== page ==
What Did the Researchers Do and Find?
The researchers undertook survival analyses of patients in the CASCADE collaboration for whom at least two CD4 cell counts had been recorded before starting cART. They calculated a pre-cART CD4 cell count slope from these counts and used statistical methods to investigate whether there was an association between the rate of decline in CD4 cell count and the time from initiating cART to the primary outcome—a first new AIDS-defining event or death. 2820 HIV-positive patients initiating cART were included in the study; the average pre-cART CD4 cell decline among them was 61 cells/µl/year. 255 of the patients experienced a new AIDS-related event or died after starting cART but the researchers found no evidence for an association between the primary outcome and the pre-cART CD4 slope or between survival and this slope. In addition, the rate of CD4 cell count decline was not significantly associated with progression to AIDS or death among 1731 HIV-positive, symptom-free patients with CD4 cell counts above 350 cells/µl who were studied before cART was developed.
What Do These Findings Mean?
These findings suggest that knowledge of the rate of CD4 cell count decline will not improve the prediction of clinical outcome in HIV-positive patients with a CD4 cell count above 350 cells/µl. Indeed, the findings show that the rate of CD4 cell decline in individual patients is highly variable over time. Consequently, a rate measured at one time cannot be used to reliably predict a patient's future CD4 cell count. Because this was an observational study, patients with the greatest rate of decline in their CD4 cell count might have received better care than other patients, a possibility that would lessen the effect of the rate of CD4 cell count decline on outcomes. Nevertheless, the findings of this study strongly suggest that knowledge of the current CD4 cell count and an assessment of other established risk factors for progression to AIDS are sufficient when deciding whether to initiate cART in symptom-free HIV-positive patients.
Additional Information
Please access these Web sites via the online version of this summary at http://dx.doi.org/10.1371/journal.pmed.1000239.
Information is available from the US National Institute of Allergy and Infectious Diseases on HIV infection and AIDS
HIV InSite has comprehensive information on all aspects of HIV/AIDS, including information on treatments and treatment guidelines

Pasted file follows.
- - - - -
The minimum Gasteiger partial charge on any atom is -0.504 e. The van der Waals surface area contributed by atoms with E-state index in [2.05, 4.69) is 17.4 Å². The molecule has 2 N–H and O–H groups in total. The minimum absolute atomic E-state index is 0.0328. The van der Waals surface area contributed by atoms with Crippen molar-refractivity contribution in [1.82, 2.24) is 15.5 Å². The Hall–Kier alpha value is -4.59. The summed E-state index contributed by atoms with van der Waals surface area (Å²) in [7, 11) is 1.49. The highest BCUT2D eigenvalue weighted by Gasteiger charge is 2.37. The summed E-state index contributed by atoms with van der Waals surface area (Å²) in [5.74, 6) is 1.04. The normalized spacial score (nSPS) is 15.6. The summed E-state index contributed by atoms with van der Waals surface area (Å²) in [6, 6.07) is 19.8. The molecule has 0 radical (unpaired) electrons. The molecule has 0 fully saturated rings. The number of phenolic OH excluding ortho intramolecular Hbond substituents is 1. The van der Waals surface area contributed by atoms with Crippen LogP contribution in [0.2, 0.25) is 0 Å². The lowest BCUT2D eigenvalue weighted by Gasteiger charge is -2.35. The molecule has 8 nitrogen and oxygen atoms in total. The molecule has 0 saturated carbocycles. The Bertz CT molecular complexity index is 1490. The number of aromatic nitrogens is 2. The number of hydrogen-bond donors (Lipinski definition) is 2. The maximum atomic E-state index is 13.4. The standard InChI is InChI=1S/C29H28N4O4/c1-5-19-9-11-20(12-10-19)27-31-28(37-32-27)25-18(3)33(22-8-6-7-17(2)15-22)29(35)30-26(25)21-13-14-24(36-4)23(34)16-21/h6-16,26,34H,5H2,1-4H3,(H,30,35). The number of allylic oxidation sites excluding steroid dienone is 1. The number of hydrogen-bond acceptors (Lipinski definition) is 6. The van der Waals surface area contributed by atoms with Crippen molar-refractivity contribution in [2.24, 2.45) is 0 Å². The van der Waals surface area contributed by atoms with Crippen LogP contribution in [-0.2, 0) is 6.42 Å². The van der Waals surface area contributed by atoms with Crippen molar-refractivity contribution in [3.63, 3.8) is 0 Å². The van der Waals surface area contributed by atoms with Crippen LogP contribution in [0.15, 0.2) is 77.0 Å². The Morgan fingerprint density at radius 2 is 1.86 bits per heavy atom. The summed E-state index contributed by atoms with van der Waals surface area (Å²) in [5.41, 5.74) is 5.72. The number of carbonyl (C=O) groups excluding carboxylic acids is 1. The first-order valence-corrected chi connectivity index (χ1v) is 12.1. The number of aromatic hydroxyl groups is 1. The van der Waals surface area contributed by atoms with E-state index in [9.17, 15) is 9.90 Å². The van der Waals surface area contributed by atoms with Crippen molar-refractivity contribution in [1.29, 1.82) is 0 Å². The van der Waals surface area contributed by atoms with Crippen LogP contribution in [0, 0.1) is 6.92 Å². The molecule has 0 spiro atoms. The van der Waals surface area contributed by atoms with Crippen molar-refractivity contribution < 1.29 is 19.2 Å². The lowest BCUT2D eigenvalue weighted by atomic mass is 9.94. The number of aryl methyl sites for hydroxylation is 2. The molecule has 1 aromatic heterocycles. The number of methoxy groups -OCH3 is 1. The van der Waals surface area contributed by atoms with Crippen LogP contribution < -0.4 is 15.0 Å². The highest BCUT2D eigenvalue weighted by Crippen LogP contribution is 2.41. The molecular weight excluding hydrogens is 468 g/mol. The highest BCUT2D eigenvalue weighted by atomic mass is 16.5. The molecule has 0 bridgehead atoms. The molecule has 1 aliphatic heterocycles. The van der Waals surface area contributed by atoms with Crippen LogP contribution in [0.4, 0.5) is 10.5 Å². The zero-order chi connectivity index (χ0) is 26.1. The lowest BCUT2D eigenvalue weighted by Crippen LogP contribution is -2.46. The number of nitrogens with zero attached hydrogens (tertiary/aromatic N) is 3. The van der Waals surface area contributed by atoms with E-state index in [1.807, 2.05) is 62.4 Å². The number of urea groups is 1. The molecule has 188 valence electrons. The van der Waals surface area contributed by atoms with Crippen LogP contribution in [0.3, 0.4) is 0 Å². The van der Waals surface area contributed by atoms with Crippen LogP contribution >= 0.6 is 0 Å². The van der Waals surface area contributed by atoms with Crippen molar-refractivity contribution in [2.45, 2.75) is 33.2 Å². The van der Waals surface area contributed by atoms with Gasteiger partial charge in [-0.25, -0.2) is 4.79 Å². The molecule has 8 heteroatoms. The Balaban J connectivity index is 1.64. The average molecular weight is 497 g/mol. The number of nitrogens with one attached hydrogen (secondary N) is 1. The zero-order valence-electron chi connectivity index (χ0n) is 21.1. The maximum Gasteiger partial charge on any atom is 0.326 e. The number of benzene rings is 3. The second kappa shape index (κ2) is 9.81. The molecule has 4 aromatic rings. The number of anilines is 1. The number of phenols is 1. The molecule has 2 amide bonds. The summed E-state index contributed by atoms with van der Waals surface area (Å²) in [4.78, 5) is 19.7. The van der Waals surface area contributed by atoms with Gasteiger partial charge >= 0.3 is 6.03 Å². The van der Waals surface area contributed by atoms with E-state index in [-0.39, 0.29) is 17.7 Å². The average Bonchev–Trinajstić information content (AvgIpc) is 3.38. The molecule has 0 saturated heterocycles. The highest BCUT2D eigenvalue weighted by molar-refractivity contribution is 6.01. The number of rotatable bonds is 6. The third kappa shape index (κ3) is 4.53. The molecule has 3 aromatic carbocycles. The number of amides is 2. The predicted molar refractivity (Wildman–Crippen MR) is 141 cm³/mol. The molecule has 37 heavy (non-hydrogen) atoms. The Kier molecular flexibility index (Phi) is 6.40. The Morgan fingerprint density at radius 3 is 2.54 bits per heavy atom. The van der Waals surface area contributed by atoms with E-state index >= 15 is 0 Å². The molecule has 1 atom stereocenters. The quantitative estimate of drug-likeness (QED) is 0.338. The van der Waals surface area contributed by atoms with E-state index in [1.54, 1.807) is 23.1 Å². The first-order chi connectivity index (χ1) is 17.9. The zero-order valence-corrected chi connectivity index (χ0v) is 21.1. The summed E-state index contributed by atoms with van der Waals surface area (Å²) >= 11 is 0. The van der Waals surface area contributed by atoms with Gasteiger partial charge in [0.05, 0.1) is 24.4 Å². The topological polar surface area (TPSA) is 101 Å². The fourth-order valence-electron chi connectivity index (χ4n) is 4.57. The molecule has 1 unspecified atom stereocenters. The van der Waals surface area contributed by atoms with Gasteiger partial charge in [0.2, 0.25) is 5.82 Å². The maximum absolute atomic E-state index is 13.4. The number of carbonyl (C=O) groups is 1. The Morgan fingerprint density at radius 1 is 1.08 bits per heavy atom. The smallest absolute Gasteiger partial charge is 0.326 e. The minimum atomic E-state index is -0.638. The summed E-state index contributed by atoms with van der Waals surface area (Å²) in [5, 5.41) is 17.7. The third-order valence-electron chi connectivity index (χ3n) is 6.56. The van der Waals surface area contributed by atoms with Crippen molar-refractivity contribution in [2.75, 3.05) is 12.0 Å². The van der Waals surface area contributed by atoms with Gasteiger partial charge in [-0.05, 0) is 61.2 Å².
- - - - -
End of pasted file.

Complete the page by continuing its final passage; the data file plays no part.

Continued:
Information is available from Avert, an international AIDS charity, on all aspects of HIV/AIDS, including information on treatments for HIV and AIDS, when to start treatment, and the stages of HIV infection (in English and Spanish)
Information on CASCADE is available
doi:10.1371/journal.pmed.1000239
PMCID: PMC2826377  PMID: 20186270
7.  Integration of care systems in Portugal: anatomy of recent reforms 
Background
Integrated care is increasingly present in the agenda of policy-makers, health professionals and researchers as a way to improve care services in relation to access, quality, user satisfaction and efficiency. These are overarching objectives of most sectoral reforms. However, health care and social care services and systems are more and more dependent on the performance of each other, imposing the logic of network. Demographic, epidemiologic and cultural changes result in pressure to increase efficiency and efficacy of services and organisations in both sectors and that is why integrated care has become so relevant in the last years.
Methods
We first used concept maps to organise and systematise information that we had gathered through deep literature review in order to set a framework where to base the subsequent work. Then, we interviewed informants at several levels of the health and social care systems and we built a list of major recent reforms addressing integrated care in Portugal. In a third step, we conducted two independent focus groups where those reforms were discussed and evaluated within the context of the concepts and frameworks identified from the literature. Results were confronted and reconciled, giving place to a list of requisites and guidelines that oriented further search for documentation on those reforms.
Results
Several important health reforms are in course in primary and hospital care in Portugal, while a so-called third level of care has been introduced with the launch of the National Network of Long-Term Integrated Care (RNCCI – Rede Nacional de Cuidados Continuados Integrados). The social care sector has itself been a subject of alternative models springing from opposite political orientations. All these changes are having repercussions on the way the systems work with each other as they are leading to ongoing and ill-evaluated reformulations on the way they are governed, financed, structured and operated.
Conclusions
Care integration is not absent from policy-making and implementation endeavour in Portugal. However, recurrent issues seem to be consistently hampering the efforts regarding the integration of care in the country. It is urgent to assess current situation as experienced by those closely involved and directly affected.